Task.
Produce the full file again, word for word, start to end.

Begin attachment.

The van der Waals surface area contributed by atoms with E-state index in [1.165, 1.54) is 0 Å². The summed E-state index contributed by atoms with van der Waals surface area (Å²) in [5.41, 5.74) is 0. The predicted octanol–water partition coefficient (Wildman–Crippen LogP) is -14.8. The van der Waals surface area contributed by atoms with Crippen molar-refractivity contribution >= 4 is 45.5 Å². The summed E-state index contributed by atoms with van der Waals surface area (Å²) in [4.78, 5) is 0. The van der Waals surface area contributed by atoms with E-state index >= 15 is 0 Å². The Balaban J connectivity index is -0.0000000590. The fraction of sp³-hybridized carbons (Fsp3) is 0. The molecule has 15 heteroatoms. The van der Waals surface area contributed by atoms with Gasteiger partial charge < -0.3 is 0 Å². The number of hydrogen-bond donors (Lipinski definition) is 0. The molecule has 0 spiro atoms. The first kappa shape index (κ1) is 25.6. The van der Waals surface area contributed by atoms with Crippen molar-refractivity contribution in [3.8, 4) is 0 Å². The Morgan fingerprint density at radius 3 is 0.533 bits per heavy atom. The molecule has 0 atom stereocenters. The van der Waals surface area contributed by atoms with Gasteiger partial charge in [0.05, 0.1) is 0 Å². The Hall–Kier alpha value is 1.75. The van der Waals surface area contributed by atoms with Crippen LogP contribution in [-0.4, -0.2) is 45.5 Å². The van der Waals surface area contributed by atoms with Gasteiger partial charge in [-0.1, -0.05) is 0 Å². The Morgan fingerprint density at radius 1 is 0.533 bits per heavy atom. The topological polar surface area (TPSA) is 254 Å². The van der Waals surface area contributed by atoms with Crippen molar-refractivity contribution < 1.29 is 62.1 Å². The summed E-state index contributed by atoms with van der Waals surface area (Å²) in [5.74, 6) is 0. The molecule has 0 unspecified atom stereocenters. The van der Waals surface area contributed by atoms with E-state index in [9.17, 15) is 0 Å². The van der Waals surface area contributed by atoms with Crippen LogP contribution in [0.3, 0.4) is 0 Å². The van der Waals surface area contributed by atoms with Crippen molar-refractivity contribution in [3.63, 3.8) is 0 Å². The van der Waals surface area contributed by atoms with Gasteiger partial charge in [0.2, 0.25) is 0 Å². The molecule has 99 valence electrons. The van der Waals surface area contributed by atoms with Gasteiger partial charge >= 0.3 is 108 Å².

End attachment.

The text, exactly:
The van der Waals surface area contributed by atoms with E-state index in [1.165, 1.54) is 0 Å². The summed E-state index contributed by atoms with van der Waals surface area (Å²) in [5.41, 5.74) is 0. The predicted octanol–water partition coefficient (Wildman–Crippen LogP) is -14.8. The van der Waals surface area contributed by atoms with Crippen molar-refractivity contribution >= 4 is 45.5 Å². The summed E-state index contributed by atoms with van der Waals surface area (Å²) in [4.78, 5) is 0. The van der Waals surface area contributed by atoms with E-state index >= 15 is 0 Å². The Balaban J connectivity index is -0.0000000590. The fraction of sp³-hybridized carbons (Fsp3) is 0. The molecule has 15 heteroatoms. The van der Waals surface area contributed by atoms with Gasteiger partial charge < -0.3 is 0 Å². The number of hydrogen-bond donors (Lipinski definition) is 0. The molecule has 0 spiro atoms. The first kappa shape index (κ1) is 25.6. The van der Waals surface area contributed by atoms with Crippen molar-refractivity contribution in [3.8, 4) is 0 Å². The Morgan fingerprint density at radius 3 is 0.533 bits per heavy atom. The molecule has 0 atom stereocenters. The van der Waals surface area contributed by atoms with Gasteiger partial charge in [0.05, 0.1) is 0 Å². The Hall–Kier alpha value is 1.75. The van der Waals surface area contributed by atoms with Crippen LogP contribution in [-0.4, -0.2) is 45.5 Å². The van der Waals surface area contributed by atoms with Gasteiger partial charge in [-0.1, -0.05) is 0 Å². The Morgan fingerprint density at radius 1 is 0.533 bits per heavy atom. The topological polar surface area (TPSA) is 254 Å². The van der Waals surface area contributed by atoms with Crippen molar-refractivity contribution < 1.29 is 62.1 Å². The summed E-state index contributed by atoms with van der Waals surface area (Å²) in [5.74, 6) is 0. The molecule has 0 unspecified atom stereocenters. The van der Waals surface area contributed by atoms with E-state index in [9.17, 15) is 0 Å². The van der Waals surface area contributed by atoms with Crippen LogP contribution in [0.3, 0.4) is 0 Å². The van der Waals surface area contributed by atoms with Crippen molar-refractivity contribution in [3.63, 3.8) is 0 Å². The van der Waals surface area contributed by atoms with Gasteiger partial charge in [0.2, 0.25) is 0 Å². The molecule has 99 valence electrons. The van der Waals surface area contributed by atoms with Gasteiger partial charge >= 0.3 is 108 Å².